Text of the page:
I Remember Mom: To Honor Thy Kemmerer RelativesFeb 17, 2022 12:50PM ● By Richard Mabey Jr.
As long as I can remember, from the time I was a little boy, it was a long-standing tradition that the Kemmerer siblings would gather to honor their forefathers and foremothers by placing wreaths and grave covers, in Winter Time, on the graves of the Kemmerer men and women who had gone on to be with the Lord. It was a most solemn and reverent occasion. When Spring Time came, the Kemmerer siblings would place flowers on the graves of their departed loved ones.
My mom’s people originally settled in Easton, Pennsylvania. There were of German descent and were part of the German community that once dominated Easton. My maternal grandfather, Edmund Kemmerer, grew up in Easton. In his coming of age, Grandpa learned to become a very successful electrician.
My maternal grandmother, Lydia Capwell Kemmerer, grew up on a farm just outside of Easton. I am not exactly sure how my grandparents met. Family legacy has it that Grandpa’s family were friends with the Capwell family and would often visit them at their farm. More than likely, this is how my grandparents met.
For some reason, there was a migration of the Kemmerer clan to New Jersey, specifically to the towns of Hackettstown and Mount Olive. If you are a Kemmerer from either one of these towns, we are most likely related. My grandparents did live in Mount Olive for a short time, but then moved further east to the town of Boonton, where they lived on the 600 block of Boonton Avenue for the rest of their lives. They had nine children, five girls and four boys. My mom was the youngest of the clan.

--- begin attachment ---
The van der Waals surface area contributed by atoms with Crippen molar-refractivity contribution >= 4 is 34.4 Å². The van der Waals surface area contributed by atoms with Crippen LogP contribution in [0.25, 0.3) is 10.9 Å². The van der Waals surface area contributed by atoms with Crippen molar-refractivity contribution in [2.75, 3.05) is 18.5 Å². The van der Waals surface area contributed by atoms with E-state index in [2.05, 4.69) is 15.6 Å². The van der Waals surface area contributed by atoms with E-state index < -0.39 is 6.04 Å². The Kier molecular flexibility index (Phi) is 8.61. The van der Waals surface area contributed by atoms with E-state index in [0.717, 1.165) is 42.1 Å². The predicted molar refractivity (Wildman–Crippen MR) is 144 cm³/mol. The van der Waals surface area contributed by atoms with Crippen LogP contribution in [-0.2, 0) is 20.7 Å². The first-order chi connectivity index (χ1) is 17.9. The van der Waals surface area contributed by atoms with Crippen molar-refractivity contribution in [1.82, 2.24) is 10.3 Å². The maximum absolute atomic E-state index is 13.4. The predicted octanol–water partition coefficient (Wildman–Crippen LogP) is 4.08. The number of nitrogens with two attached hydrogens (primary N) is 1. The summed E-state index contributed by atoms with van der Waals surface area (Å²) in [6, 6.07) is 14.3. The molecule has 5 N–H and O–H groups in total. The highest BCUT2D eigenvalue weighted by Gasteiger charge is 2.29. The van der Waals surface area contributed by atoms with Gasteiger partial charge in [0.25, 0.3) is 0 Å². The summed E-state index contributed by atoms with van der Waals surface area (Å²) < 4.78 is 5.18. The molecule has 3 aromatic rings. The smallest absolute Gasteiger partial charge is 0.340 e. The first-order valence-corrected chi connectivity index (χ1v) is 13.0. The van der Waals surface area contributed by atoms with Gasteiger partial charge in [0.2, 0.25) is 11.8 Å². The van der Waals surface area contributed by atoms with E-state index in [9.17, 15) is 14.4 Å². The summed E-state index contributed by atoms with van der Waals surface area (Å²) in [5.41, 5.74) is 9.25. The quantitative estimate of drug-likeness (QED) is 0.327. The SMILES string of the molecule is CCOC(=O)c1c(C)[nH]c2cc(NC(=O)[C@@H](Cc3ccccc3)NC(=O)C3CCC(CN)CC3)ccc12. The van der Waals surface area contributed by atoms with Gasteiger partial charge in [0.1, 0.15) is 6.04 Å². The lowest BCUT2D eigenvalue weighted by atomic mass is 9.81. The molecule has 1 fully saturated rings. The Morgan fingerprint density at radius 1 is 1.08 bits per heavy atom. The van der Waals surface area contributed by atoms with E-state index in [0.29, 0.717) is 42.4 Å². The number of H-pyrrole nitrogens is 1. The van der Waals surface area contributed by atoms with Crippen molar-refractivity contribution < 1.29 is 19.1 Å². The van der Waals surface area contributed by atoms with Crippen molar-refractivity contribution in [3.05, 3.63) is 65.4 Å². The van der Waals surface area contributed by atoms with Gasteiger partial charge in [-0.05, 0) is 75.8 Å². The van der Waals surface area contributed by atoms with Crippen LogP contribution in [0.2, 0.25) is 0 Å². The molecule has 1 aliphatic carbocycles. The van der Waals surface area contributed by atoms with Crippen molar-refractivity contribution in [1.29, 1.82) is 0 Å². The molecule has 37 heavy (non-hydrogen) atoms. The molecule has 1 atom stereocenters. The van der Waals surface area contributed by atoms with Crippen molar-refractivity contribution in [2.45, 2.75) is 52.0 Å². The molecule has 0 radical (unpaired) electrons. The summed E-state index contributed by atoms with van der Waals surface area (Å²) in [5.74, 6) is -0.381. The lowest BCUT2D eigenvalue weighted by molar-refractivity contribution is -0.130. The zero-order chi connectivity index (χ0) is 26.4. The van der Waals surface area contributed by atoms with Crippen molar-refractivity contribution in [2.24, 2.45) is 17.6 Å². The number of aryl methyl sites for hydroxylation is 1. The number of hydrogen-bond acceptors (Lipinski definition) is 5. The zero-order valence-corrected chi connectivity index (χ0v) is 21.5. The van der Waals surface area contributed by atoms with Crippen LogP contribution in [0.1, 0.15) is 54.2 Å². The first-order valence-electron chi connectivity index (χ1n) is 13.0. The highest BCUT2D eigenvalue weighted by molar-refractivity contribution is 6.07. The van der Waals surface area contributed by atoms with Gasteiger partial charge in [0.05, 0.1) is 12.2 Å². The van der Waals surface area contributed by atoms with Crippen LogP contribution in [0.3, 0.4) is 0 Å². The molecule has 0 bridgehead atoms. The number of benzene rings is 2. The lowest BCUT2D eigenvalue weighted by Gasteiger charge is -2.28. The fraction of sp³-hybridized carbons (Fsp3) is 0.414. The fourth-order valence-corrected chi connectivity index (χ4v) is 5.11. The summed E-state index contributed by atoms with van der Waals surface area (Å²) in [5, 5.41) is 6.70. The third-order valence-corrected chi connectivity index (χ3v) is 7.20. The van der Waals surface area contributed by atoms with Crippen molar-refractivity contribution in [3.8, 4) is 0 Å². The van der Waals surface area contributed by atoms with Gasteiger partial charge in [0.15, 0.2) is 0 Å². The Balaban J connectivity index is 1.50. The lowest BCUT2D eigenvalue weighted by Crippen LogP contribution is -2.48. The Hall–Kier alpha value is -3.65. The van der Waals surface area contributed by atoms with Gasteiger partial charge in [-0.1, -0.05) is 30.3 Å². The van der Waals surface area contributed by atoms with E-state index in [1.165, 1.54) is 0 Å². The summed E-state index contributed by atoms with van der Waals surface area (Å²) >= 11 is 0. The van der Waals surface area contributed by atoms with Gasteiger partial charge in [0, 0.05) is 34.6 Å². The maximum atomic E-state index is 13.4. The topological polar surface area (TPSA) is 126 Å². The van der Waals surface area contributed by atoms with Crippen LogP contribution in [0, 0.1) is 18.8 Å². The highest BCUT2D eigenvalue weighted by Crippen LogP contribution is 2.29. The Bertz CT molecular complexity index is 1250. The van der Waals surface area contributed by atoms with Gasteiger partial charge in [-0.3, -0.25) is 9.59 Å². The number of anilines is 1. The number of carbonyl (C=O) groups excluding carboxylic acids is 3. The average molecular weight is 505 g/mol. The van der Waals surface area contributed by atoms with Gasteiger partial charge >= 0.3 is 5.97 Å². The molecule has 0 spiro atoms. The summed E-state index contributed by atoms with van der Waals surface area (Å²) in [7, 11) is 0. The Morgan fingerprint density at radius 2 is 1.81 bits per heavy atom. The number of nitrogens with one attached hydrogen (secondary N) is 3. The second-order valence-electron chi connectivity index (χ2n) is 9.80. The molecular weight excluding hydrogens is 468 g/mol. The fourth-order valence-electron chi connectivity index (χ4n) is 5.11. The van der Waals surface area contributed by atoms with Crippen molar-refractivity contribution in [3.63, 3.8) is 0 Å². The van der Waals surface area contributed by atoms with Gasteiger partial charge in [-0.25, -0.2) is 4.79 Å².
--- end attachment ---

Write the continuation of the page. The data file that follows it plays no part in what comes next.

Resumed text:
By the Spring of 2006, my mom and Aunt Alice were the only surviving siblings of all nine Kemmerer siblings. My mom had a brain surgery in January of 2006, but when Spring Time came around, Mom was strongly determined to join her sister Alice in planting flowers upon the Kemmerer gravesites. I was in awe of my mom’s fiery determination to honor her beloved relatives, who had passed on before her. Something about it, deeply touched my heart.
My mom was a deeply religious person. So naturally, after we planted flowers at the Kemmerer gravesites, Mom would say a little prayer. I remember it all as a most quaint, earnest, and reverent little moment in time.
As a child and onto my teenage years, Mom, my sister Patti, and myself would often visit our Kemmerer relatives in Mount Olive and Hackettstown. Particularly during the summer months, when we were on vacation from school. Somehow and someway, when I went to college, I kind of lost track with my Kemmerer relatives in Mount Olive and in Hackettstown. In many ways, it now makes me very sad.
We would often visit cousins of my mom who owned a pet shop in Hackettstown. Since my mom passed away, my sense of reconnecting with my Kemmerer relatives from Mount Olive and Hackettstown has reawakened, becoming more acute. I so dearly regret that I did not ask my mom more questions about the Kemmerer heritage, when Mom was still with us.
Hold dear thy heritage. Forget not the gravesites of those dearly departed relatives. We live in the high-tech age. We live in an era of split-second timing. Still, there is something to be said for planting a flower or two at the gravesite of a loved one. To say a little prayer by their footstone. To honor the dear ones, who have gone on to be with the Lord. Truly, it is time well invested.
Richard Mabey Jr. is a freelance writer. He can be reached at [email protected]. Please put on the subject line: I Remember Mom.